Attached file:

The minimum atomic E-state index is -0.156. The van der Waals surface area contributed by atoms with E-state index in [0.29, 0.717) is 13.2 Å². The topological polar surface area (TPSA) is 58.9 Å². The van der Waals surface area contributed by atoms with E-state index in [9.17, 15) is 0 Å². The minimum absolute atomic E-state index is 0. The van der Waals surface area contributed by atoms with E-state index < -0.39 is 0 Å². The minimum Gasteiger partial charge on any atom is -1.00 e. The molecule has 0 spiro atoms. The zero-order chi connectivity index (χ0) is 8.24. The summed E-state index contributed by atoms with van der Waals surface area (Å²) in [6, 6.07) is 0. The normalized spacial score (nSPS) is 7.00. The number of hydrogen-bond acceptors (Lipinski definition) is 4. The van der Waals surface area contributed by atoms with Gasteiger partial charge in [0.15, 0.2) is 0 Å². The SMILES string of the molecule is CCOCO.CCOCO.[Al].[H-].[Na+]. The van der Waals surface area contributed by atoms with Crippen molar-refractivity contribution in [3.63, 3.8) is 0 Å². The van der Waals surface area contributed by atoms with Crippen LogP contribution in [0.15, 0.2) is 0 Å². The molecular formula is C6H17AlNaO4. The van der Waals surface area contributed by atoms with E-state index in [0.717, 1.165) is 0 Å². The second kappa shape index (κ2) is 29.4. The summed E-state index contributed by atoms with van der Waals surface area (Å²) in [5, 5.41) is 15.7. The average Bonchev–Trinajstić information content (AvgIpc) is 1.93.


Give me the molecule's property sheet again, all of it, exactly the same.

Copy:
The minimum atomic E-state index is -0.156. The van der Waals surface area contributed by atoms with E-state index in [0.29, 0.717) is 13.2 Å². The topological polar surface area (TPSA) is 58.9 Å². The van der Waals surface area contributed by atoms with E-state index in [9.17, 15) is 0 Å². The minimum absolute atomic E-state index is 0. The van der Waals surface area contributed by atoms with E-state index < -0.39 is 0 Å². The minimum Gasteiger partial charge on any atom is -1.00 e. The molecule has 0 spiro atoms. The zero-order chi connectivity index (χ0) is 8.24. The summed E-state index contributed by atoms with van der Waals surface area (Å²) in [6, 6.07) is 0. The normalized spacial score (nSPS) is 7.00. The number of hydrogen-bond acceptors (Lipinski definition) is 4. The van der Waals surface area contributed by atoms with Gasteiger partial charge in [0.15, 0.2) is 0 Å². The SMILES string of the molecule is CCOCO.CCOCO.[Al].[H-].[Na+]. The van der Waals surface area contributed by atoms with Crippen molar-refractivity contribution in [3.63, 3.8) is 0 Å². The van der Waals surface area contributed by atoms with Crippen LogP contribution in [0.15, 0.2) is 0 Å². The molecular formula is C6H17AlNaO4. The van der Waals surface area contributed by atoms with E-state index in [0.717, 1.165) is 0 Å². The second kappa shape index (κ2) is 29.4. The summed E-state index contributed by atoms with van der Waals surface area (Å²) in [5, 5.41) is 15.7. The average Bonchev–Trinajstić information content (AvgIpc) is 1.93.